Chief executives are under constant pressure from an ever-changing risk landscape. Yet many businesses lack the capabilities and tools needed to make their investments in resilience effective in the long term, says PwC
We don’t have to think too hard to compile a list of companies that have failed in recent weeks and months.
Simon Perry, the partner in charge of business resilience at PwC, tells us: “It’s vital that organisations are equipped to identify and manage risk, and deal with sudden shocks, disruptions and crises, but that, as most leaders are aware, isn’t enough to make an organisation resilient. True enterprise resilience is about having the ability and agility to survive, proactively adapt and evolve over a sustained period of time, not just in response to a crisis.”
Business leaders are under constant pressure to cut costs while enhancing their long-term prospects of survival. The drivers for agility can sometimes be at odds with the requirement for robust protection mechanisms and, for many, this results in poorly considered investments in resilience. To meet these challenges, the processes that provide the bedrock of operational resilience need to be better integrated, intelligent and efficient, and combined with a focus on the strategic factors that contribute towards greater resilience.
Operational resilience functions, including risk management, business continuity, crisis management, IT resilience and strategies for managing cyber threats, are never likely to be less important than they are today. However, in our ever-changing world, winners and losers are drawn from those able to see and act upon changing contexts and opportunities, and those who continue doing the same old things. Winners see opportunity where losers only see unpalatable threats.
A mature business will generally mix operational resilience, which aims to address shorter-term risks and impacts, with more strategic resilience factors, which draw on the things that define the business and can guide its decision-making. Few, however, have the strategic elements nailed down cohesively and consistently in every department, and at every level of their organisation. Creating a code of values, for example, is useless if only half the workforce identifies with it.
I think the level of external threats has increased with every passing decade. And as the pace of change has increased, organisations like ours have to be a lot more flexible than we might have been in the past. Shikha Sharma, managing director and chief executive, Axis Bank Limited, India (PwC, 16th Annual Global CEO Survey)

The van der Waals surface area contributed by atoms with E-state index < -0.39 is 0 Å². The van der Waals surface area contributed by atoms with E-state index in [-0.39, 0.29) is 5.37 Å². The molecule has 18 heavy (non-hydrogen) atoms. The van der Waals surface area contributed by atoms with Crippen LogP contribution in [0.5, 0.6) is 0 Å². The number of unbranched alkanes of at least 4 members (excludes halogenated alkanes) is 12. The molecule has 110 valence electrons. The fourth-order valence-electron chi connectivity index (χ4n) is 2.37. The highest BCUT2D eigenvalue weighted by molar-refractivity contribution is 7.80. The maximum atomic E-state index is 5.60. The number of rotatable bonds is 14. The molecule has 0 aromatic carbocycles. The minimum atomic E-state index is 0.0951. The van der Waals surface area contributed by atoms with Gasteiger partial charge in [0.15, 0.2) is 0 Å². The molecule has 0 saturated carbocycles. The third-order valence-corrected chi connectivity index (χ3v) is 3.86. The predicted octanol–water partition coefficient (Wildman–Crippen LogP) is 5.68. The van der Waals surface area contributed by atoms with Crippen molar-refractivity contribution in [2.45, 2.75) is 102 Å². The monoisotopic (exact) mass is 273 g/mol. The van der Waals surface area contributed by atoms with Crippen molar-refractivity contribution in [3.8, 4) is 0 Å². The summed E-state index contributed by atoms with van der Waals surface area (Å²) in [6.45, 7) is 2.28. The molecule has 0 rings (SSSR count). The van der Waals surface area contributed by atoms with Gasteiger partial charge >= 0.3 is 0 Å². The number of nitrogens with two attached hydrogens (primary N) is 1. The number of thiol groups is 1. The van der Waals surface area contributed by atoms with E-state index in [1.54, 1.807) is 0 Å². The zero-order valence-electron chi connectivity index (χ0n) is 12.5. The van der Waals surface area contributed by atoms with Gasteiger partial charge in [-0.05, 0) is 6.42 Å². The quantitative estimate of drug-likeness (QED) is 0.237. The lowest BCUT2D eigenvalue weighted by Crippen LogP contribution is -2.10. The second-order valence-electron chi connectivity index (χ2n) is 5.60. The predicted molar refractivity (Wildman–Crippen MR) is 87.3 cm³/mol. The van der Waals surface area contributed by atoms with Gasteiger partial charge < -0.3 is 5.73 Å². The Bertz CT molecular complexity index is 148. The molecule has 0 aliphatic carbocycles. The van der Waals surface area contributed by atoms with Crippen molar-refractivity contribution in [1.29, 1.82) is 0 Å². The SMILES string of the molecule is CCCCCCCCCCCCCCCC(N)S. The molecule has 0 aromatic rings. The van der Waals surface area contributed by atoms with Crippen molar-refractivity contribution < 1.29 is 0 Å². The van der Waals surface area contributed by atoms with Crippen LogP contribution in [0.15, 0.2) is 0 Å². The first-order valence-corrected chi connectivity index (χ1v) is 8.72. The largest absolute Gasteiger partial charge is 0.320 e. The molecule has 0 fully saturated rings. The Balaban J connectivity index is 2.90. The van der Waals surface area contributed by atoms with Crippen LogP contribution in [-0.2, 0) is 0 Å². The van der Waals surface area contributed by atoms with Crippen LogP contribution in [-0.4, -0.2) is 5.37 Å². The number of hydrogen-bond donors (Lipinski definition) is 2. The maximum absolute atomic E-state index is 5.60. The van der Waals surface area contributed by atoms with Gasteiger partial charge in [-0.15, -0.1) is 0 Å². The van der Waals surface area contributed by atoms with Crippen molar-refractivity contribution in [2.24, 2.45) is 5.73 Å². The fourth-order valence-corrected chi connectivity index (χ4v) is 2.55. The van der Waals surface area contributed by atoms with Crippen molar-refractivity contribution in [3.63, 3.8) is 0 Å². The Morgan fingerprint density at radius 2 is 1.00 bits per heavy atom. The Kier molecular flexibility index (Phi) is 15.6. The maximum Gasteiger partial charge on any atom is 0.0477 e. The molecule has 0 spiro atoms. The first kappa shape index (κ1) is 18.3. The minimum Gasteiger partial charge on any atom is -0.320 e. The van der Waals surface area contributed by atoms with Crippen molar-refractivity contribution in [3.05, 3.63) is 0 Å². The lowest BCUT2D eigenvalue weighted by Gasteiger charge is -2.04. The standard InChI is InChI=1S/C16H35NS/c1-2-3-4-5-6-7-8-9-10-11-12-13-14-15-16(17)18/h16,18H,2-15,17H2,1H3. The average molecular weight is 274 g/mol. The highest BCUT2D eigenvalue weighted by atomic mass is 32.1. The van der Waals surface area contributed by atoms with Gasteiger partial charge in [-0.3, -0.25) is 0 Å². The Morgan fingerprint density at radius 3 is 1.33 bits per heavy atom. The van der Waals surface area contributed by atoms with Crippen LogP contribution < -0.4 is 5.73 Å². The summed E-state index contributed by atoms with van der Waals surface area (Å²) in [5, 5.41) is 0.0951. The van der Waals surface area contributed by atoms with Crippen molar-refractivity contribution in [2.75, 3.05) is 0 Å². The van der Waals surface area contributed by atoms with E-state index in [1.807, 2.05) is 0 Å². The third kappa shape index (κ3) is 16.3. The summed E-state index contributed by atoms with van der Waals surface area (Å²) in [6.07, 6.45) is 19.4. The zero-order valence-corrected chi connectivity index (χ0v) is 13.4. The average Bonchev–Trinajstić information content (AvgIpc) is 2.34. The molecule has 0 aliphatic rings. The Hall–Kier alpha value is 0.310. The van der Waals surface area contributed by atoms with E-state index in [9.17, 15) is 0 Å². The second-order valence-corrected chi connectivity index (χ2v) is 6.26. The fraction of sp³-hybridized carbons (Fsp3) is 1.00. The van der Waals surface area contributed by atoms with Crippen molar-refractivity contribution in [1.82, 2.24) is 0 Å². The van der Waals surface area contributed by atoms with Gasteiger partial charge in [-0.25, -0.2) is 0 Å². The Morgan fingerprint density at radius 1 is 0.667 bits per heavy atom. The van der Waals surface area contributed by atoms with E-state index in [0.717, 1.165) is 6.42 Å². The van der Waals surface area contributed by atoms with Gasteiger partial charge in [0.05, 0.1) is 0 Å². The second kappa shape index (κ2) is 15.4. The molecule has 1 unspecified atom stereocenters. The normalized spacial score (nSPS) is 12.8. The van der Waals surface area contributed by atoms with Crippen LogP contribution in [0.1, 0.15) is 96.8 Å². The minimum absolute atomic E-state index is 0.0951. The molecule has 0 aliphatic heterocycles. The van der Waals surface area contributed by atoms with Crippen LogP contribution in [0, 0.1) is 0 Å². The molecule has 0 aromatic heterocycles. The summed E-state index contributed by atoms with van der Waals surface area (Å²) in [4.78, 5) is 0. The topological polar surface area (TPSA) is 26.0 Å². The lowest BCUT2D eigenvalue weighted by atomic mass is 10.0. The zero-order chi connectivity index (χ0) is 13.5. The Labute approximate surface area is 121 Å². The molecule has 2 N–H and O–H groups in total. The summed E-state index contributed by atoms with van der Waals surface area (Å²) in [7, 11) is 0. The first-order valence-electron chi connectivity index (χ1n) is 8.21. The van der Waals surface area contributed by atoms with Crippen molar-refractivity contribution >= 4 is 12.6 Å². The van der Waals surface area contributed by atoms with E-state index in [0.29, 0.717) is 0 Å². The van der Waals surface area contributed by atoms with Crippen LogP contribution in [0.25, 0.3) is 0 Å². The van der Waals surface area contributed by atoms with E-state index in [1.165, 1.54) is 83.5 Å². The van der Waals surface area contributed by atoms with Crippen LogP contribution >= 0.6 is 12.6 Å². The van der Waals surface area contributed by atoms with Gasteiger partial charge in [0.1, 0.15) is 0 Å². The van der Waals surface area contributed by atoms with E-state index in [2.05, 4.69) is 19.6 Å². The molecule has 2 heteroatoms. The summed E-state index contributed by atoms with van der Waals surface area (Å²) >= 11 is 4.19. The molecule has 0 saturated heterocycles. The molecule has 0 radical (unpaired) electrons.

Unsurprisingly, perhaps, leadership plays a crucial role in building resilience. Leaders committed to building more resilient organisations typically demonstrate authenticity, build trust that enhances social capital and maintain an awareness of an organisation’s current and future relevance, and innovate accordingly. These leaders have a deep understanding of their organisation and the networks and circumstances upon which they rely. They ensure that understanding is embedded within both everyday and strategic decision-making.
Think of the smartphone manufacturers that took the lead with touch-screen technology, apps and big, bold interfaces. They have reaped the benefits at the expense of those who stuck with tried-and-tested formulas until it was too late. Or the areas of the music industry that used changes in the market to grow their profit share while other well-known music retailers fell behind and went into administration.
What enabled these organisations to identify the way forward and adapt? What prevented those businesses from paying the ultimate price? And what does it take to avoid learning lessons about organisational resilience the hard way?
When great leaders talk about making their organisations more resilient, they are talking from a position of understanding their business and the context in which it sits. They’re talking about capability, sustainability and agility. They’re concerned about shared values, disciplined innovation, genuine social capital, the people who work with them and for them, their behaviours, and intelligently integrated risk management.
Many of the qualities that contribute to an organisation’s resilience are harder to visualise than functional processes, but they are not impossible to measure or manage. By gauging the level and impact of the factors that contribute directly to an organisation’s level of resilience, leaders are able to make more informed choices and amend their strategies to leverage advantage.
Enterprise resilience isn’t just about surviving in the present, it’s about having the foresight, capability and agility to adapt and evolve; to identify and take advantage of opportunities as well as address challenges; to thrive as well as survive.
For more information please contact Martin Caddick, director, PwC